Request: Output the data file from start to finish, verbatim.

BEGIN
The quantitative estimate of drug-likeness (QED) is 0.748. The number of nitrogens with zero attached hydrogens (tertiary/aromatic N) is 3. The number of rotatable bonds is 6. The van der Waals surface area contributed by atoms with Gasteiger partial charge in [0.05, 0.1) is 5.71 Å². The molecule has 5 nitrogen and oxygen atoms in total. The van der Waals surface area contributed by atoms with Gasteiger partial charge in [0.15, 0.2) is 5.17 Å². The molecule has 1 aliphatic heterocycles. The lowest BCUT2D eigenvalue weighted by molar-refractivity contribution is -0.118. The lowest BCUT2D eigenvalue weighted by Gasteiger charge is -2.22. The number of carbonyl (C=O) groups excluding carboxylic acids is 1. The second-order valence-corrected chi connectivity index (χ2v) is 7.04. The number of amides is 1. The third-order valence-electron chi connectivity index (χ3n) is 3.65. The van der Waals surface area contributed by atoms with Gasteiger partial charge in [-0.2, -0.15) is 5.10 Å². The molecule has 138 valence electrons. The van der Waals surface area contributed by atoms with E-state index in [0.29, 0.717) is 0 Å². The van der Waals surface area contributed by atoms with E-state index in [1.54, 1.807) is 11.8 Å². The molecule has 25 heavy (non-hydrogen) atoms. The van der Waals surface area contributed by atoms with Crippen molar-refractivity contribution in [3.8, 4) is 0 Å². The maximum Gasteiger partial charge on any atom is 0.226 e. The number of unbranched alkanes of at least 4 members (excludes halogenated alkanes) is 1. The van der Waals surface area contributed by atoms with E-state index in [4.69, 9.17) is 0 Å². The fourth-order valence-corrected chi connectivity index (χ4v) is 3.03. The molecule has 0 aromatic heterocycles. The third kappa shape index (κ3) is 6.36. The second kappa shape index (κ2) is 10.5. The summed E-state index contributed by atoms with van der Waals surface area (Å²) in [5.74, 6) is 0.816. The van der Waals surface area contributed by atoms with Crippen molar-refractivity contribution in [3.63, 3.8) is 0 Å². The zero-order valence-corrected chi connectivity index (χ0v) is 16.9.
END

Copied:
The quantitative estimate of drug-likeness (QED) is 0.748. The number of nitrogens with zero attached hydrogens (tertiary/aromatic N) is 3. The number of rotatable bonds is 6. The van der Waals surface area contributed by atoms with Gasteiger partial charge in [0.05, 0.1) is 5.71 Å². The molecule has 5 nitrogen and oxygen atoms in total. The van der Waals surface area contributed by atoms with Gasteiger partial charge in [0.15, 0.2) is 5.17 Å². The molecule has 1 aliphatic heterocycles. The lowest BCUT2D eigenvalue weighted by molar-refractivity contribution is -0.118. The lowest BCUT2D eigenvalue weighted by Gasteiger charge is -2.22. The number of carbonyl (C=O) groups excluding carboxylic acids is 1. The second-order valence-corrected chi connectivity index (χ2v) is 7.04. The number of amides is 1. The third-order valence-electron chi connectivity index (χ3n) is 3.65. The van der Waals surface area contributed by atoms with Gasteiger partial charge in [-0.2, -0.15) is 5.10 Å². The molecule has 138 valence electrons. The van der Waals surface area contributed by atoms with E-state index in [0.29, 0.717) is 0 Å². The van der Waals surface area contributed by atoms with E-state index in [1.54, 1.807) is 11.8 Å². The molecule has 25 heavy (non-hydrogen) atoms. The van der Waals surface area contributed by atoms with Crippen molar-refractivity contribution in [3.8, 4) is 0 Å². The maximum Gasteiger partial charge on any atom is 0.226 e. The number of unbranched alkanes of at least 4 members (excludes halogenated alkanes) is 1. The van der Waals surface area contributed by atoms with E-state index in [4.69, 9.17) is 0 Å². The fourth-order valence-corrected chi connectivity index (χ4v) is 3.03. The molecule has 0 aromatic heterocycles. The third kappa shape index (κ3) is 6.36. The second kappa shape index (κ2) is 10.5. The summed E-state index contributed by atoms with van der Waals surface area (Å²) in [5.74, 6) is 0.816. The van der Waals surface area contributed by atoms with Crippen molar-refractivity contribution in [3.63, 3.8) is 0 Å². The zero-order valence-corrected chi connectivity index (χ0v) is 16.9.